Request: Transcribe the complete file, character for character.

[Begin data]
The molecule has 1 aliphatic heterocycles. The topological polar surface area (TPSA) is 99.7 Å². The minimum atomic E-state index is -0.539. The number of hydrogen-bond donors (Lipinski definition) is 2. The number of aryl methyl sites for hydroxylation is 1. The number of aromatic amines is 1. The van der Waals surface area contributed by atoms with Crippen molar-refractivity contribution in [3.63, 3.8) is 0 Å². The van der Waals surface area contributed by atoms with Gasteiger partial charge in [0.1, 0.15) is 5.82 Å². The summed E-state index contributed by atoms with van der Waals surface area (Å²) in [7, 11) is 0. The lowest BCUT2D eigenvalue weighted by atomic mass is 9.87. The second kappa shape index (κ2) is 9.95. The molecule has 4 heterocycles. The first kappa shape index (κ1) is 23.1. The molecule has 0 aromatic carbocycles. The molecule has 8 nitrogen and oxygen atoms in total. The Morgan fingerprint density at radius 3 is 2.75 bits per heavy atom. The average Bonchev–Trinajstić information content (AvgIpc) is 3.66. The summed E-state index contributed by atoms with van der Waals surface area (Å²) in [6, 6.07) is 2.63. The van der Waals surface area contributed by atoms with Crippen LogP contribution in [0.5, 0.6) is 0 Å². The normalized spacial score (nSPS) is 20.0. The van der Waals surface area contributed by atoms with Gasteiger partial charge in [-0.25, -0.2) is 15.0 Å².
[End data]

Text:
The molecule has 1 aliphatic heterocycles. The topological polar surface area (TPSA) is 99.7 Å². The minimum atomic E-state index is -0.539. The number of hydrogen-bond donors (Lipinski definition) is 2. The number of aryl methyl sites for hydroxylation is 1. The number of aromatic amines is 1. The van der Waals surface area contributed by atoms with Crippen molar-refractivity contribution in [3.63, 3.8) is 0 Å². The van der Waals surface area contributed by atoms with Gasteiger partial charge in [0.1, 0.15) is 5.82 Å². The summed E-state index contributed by atoms with van der Waals surface area (Å²) in [7, 11) is 0. The lowest BCUT2D eigenvalue weighted by atomic mass is 9.87. The second kappa shape index (κ2) is 9.95. The molecule has 4 heterocycles. The first kappa shape index (κ1) is 23.1. The molecule has 0 aromatic carbocycles. The molecule has 8 nitrogen and oxygen atoms in total. The Morgan fingerprint density at radius 3 is 2.75 bits per heavy atom. The average Bonchev–Trinajstić information content (AvgIpc) is 3.66. The summed E-state index contributed by atoms with van der Waals surface area (Å²) in [6, 6.07) is 2.63. The van der Waals surface area contributed by atoms with Crippen LogP contribution in [0.5, 0.6) is 0 Å². The normalized spacial score (nSPS) is 20.0. The van der Waals surface area contributed by atoms with Gasteiger partial charge in [-0.25, -0.2) is 15.0 Å².